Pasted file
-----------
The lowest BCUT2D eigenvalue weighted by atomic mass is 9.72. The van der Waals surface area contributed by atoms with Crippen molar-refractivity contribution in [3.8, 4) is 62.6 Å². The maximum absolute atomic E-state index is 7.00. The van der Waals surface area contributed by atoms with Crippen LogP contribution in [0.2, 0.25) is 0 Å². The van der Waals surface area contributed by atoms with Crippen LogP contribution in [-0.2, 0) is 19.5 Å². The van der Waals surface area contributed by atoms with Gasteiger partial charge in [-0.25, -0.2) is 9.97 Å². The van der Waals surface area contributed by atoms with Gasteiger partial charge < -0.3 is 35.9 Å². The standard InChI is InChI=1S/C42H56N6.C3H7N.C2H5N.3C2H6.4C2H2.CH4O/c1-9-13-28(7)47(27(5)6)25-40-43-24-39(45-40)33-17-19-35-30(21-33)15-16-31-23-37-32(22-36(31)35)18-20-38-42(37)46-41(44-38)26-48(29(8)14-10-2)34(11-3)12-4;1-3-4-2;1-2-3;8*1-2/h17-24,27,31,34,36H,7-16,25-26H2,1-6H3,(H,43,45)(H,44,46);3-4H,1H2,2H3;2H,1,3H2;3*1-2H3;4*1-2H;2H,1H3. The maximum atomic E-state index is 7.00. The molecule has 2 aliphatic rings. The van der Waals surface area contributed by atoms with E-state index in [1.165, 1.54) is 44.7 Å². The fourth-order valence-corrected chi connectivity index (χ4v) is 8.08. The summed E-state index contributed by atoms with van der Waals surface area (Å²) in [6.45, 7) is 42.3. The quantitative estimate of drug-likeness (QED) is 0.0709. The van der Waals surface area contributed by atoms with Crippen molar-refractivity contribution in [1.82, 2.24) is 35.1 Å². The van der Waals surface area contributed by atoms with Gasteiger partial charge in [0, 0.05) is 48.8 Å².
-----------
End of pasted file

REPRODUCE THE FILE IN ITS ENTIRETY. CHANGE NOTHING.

The lowest BCUT2D eigenvalue weighted by atomic mass is 9.72. The van der Waals surface area contributed by atoms with Crippen molar-refractivity contribution in [3.8, 4) is 62.6 Å². The maximum absolute atomic E-state index is 7.00. The van der Waals surface area contributed by atoms with Crippen LogP contribution in [0.2, 0.25) is 0 Å². The van der Waals surface area contributed by atoms with Crippen LogP contribution in [-0.2, 0) is 19.5 Å². The van der Waals surface area contributed by atoms with Gasteiger partial charge in [-0.25, -0.2) is 9.97 Å². The van der Waals surface area contributed by atoms with Gasteiger partial charge < -0.3 is 35.9 Å². The standard InChI is InChI=1S/C42H56N6.C3H7N.C2H5N.3C2H6.4C2H2.CH4O/c1-9-13-28(7)47(27(5)6)25-40-43-24-39(45-40)33-17-19-35-30(21-33)15-16-31-23-37-32(22-36(31)35)18-20-38-42(37)46-41(44-38)26-48(29(8)14-10-2)34(11-3)12-4;1-3-4-2;1-2-3;8*1-2/h17-24,27,31,34,36H,7-16,25-26H2,1-6H3,(H,43,45)(H,44,46);3-4H,1H2,2H3;2H,1,3H2;3*1-2H3;4*1-2H;2H,1H3. The maximum atomic E-state index is 7.00. The molecule has 2 aliphatic rings. The van der Waals surface area contributed by atoms with E-state index in [1.165, 1.54) is 44.7 Å². The fourth-order valence-corrected chi connectivity index (χ4v) is 8.08. The summed E-state index contributed by atoms with van der Waals surface area (Å²) in [6.45, 7) is 42.3. The quantitative estimate of drug-likeness (QED) is 0.0709. The van der Waals surface area contributed by atoms with Crippen molar-refractivity contribution in [1.82, 2.24) is 35.1 Å². The van der Waals surface area contributed by atoms with Gasteiger partial charge in [0, 0.05) is 48.8 Å².